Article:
Thursday, December 21, 2006

Illinois GOP's future: Paul Froehlich's letter to the Trib

Representative Paul Froehlich's letter to the Trib. Thank you Representative Froehlich! Check for thoughts on it here, here, here, and here.
The Republican Party did not lose control of Congress alone in the 2006 election. In Illinois, the GOP also lost ground in the General Assembly--where it was already in the minority--and was completely shut out of statewide offices for the first time in generations. Demographic math makes it clear that Republicans in the blue state of Illinois will not regain majority party status until the GOP attracts a sizable segment of minority voters. It isn't happening at the moment, so the party has to change. The question is how?

I propose bringing back the traditional Republican emphasis on pursuing justice and providing equal opportunity. Lincoln said the Republican cause is "to elevate the condition of men, to lift the artificial weights from all shoulders, to clear the path of laudable pursuits for all, to afford all an unfettered start and a fair chance in the race of life."

The GOP has a relatively proud lineage as the party that ended slavery, gave black men the vote, and passed the 14th Amendment to protect against state violations of civil rights. By contrast, the Democratic Party opposed the Civil War amendments, enacted Jim Crow laws, and prevented a federal law against lynching.

Republicans cannot, however, rest on their laurels from previous centuries. Too many Republicans today do not have correcting injustice on their radar screens. We have other priorities nowadays than ensuring that all Americans have "an unfettered start and a fair chance in the race of life."

One barrier to attracting more non-white voters is the perception of Republican hostility to minorities. One cause for this perception is the fact that so many conservative Southern white Democrats who had opposed civil rights law became Republicans over the last 40 years. Republican National Committee Chairman Ken Mehlman spoke before the NAACP on July 14, 2005. He apologized for the Nixon Southern strategy to "benefit politically from racial polarization. I am here today as the Republican chairman to tell you we were wrong."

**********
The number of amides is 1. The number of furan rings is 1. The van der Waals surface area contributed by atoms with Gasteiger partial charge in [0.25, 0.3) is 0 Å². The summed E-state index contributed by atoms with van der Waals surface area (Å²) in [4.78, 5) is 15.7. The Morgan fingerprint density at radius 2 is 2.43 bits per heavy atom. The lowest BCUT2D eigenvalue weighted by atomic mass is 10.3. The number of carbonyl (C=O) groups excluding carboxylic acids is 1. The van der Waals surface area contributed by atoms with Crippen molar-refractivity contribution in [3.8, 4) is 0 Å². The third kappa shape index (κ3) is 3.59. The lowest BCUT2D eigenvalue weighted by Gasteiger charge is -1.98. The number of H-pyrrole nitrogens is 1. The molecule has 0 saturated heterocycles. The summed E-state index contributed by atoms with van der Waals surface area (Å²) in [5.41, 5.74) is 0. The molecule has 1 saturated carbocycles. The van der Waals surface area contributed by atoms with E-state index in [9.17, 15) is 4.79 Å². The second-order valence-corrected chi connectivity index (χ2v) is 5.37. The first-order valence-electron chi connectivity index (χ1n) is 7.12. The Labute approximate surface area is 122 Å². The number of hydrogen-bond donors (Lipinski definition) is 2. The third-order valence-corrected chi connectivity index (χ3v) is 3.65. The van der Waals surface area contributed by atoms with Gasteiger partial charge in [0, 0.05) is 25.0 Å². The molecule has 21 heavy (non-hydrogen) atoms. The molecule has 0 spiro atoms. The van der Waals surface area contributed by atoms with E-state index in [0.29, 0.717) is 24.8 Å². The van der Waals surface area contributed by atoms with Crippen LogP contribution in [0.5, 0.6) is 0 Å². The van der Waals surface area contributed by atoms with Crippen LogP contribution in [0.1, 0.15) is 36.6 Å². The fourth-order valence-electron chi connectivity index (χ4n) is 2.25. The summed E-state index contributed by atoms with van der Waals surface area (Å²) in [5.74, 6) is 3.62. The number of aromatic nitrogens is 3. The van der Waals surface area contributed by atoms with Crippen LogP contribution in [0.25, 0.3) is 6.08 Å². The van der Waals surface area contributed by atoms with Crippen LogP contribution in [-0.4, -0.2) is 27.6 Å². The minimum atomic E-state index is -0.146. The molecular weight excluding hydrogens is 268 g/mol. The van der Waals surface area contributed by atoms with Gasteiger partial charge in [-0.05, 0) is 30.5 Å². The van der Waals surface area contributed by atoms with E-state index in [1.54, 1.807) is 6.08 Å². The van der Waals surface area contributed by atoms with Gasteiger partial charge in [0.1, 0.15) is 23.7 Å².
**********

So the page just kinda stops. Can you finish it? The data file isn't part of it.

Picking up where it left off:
Other things that reinforce the perception of GOP hostility to minorities are the following:

Blunt crusades against illegal immigrants and affirmative action, which are easily (mis)interpreted as racist.

A blind attachment to the death penalty, despite the high wrongful-conviction rate of minority defendants.

The lack of serious Republican effort (except for Ken Mehlman) to earn support from African-Americans.

Opposition or indifference to issues important to Latinos and African-Americans, such as rooting out racial profiling and closing the nation's biggest disparity in public education funding.

Immigration, like affirmative action, is an issue that must be addressed with care. Appeals to racial resentment and fears regarding either issue should be verboten. It's one thing to advocate better enforcement of our immigration laws; it's another to run campaign ads equating illegal immigrants with terrorists. Republican support from Latinos plummeted from 44 percent for Bush in 2004 to 26 percent this year.

Anyone who studies the issue recognizes that the death penalty needs serious reform. When Republicans resist reforms, such as videotaping interrogations and witness identification procedures in capital cases, they exhibit blindness to a status quo in Illinois that has been rife with errors.

Only those willfully blind to reality fail to recognize inequality and injustice in our nation. Median income has dropped in Illinois more than in any other state except Michigan, while the gap between rich and poor has grown. More and more jobs lack pensions and health coverage. Illinois has a greater proportion of children living in poverty than any other Midwestern state. Inner-city schools with the highest concentration of poor students tend to have the least-qualified teachers. Republicans need to make it a priority to address these problems. There is ample precedent for doing so.

The Declaration of Independence makes justice a priority when it states "all men are created equal" and that securing rights is the supreme purpose of government. (Justice means equals should be treated equally.) We pledge allegiance to a country "with liberty and justice for all." One purpose of the Constitution listed in the Preamble is to "establish justice."

When Republican leaders work on issues that matter to the groups whose support we seek, then we'll earn credibility with minorities who too often feel unwelcome in the party. The opportunity is there, but it will require recapturing the original vision of our party as we once again become champions for the oppressed, so we're not seen as protectors of the comfortable.

1 comment:

Anonymous said...

whoa ... Paul F preaching ethics !!! the king of pay for play in Illinois speaks...